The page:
“Life is one of the most incredible experiences we will ever have” she says, and “…we don’t even know who we are as a species, we are still becoming the greatness of who we already are…” She is warm, philosophical and spiritual all at the same time, commenting that she knows Abbey is here with us tonite and is in a really good place because look at all these people who love her! Again, a standing ovation and then she says now Abbey is one of “Ozzie’s Posse”.
After that standing ovation, Cobi Narita, the longtime jazz supporter, mentor to so many musicians, the promoter and founder of The Jazz Coalition and friend of Abbey Lincoln, walked slowly to the microphone and began her statement for Abbey. Reading from her notes so she wouldn’t ramble, as she said so jokingly, she reminisced lovingly thru tears about Abbey, her friend, her inspiration and fellow jazz encourager. She mentioned that Abbey had performed over 20 times at the Jazz Coalition in NYC, had always been there for her when she was producing her many events and shows and had given wonderful master classes (one of which, I had attended).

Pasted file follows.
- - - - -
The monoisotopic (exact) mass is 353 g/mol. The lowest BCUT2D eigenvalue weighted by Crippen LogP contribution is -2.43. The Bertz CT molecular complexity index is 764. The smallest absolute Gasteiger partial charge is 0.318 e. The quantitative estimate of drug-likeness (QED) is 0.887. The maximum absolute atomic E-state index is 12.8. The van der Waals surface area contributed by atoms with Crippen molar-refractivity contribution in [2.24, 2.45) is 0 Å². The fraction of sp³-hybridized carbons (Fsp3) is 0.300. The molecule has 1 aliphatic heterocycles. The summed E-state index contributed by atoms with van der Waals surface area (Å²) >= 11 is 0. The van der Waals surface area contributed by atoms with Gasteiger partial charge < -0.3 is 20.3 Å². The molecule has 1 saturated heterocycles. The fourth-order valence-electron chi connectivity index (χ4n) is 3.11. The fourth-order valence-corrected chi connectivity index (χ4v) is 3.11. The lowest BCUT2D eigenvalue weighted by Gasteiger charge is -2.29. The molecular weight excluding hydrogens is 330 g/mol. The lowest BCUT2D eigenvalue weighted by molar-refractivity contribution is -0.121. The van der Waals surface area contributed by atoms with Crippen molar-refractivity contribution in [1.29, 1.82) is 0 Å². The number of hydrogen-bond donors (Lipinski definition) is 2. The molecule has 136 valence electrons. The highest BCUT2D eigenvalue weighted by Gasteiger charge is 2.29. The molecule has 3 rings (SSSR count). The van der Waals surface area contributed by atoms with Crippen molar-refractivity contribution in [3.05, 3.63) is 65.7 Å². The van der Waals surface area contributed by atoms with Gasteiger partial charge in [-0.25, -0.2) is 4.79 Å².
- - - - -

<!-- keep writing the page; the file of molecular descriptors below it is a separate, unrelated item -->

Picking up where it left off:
As the evening draws to a close, the last person to perform is Avery Brooks. He came out and spoke briefly. He said: “I’ve lived long enough to know about light, I know what sunlight is…” “When someone walks in the room and changes the light….” The rest I couldn’t hear. The one thing he said... Abbey said..... was:
“I am not going to end up on the junk pile of humanity”. Then he sat down with the piano and played “Throw It Away” in a slow, deliberate manner in gospel fashion, blues fashion, jazz fashion, and singing with an deeply operatic improvising style. His performance was warmly received and the room just unfolded.
Closing remarks were made by Rev. Calvin Butts, thanking all who attended and bringing to a close an evening in tribute of one of America’s greatest African American Women. Singer, painter, composer, civil rights activist, poet and jazz woman, Aminita Moseka Abbey Lincoln.
Rev. Butts invited everyone who was there to come back any Sunday, there was a collective chuckle from the congregation.
And then, a short film tribute by Gabriella Morandi, Francesco Pini and Robert W. Richards. The film footage is marvelous. I can’t remember which film segment explained what book Abbey Lincoln was reading when she alluded to “the magic book” which inspired her to write the lyrics for “Throw It Away”. Was it Carol Friedmans film footage or this one? I always wondered what book she was reading…. either way she said it was the “I Ching”.
By this time of course, it was dark, it was over, the hat and the box were whisked away, the night was upon us, the rainbow was gone. Ms. Abbey Lincoln’s tribute was truly extraordinary, just like her.
Sarah James 10.4.10
© 2010 Sarah James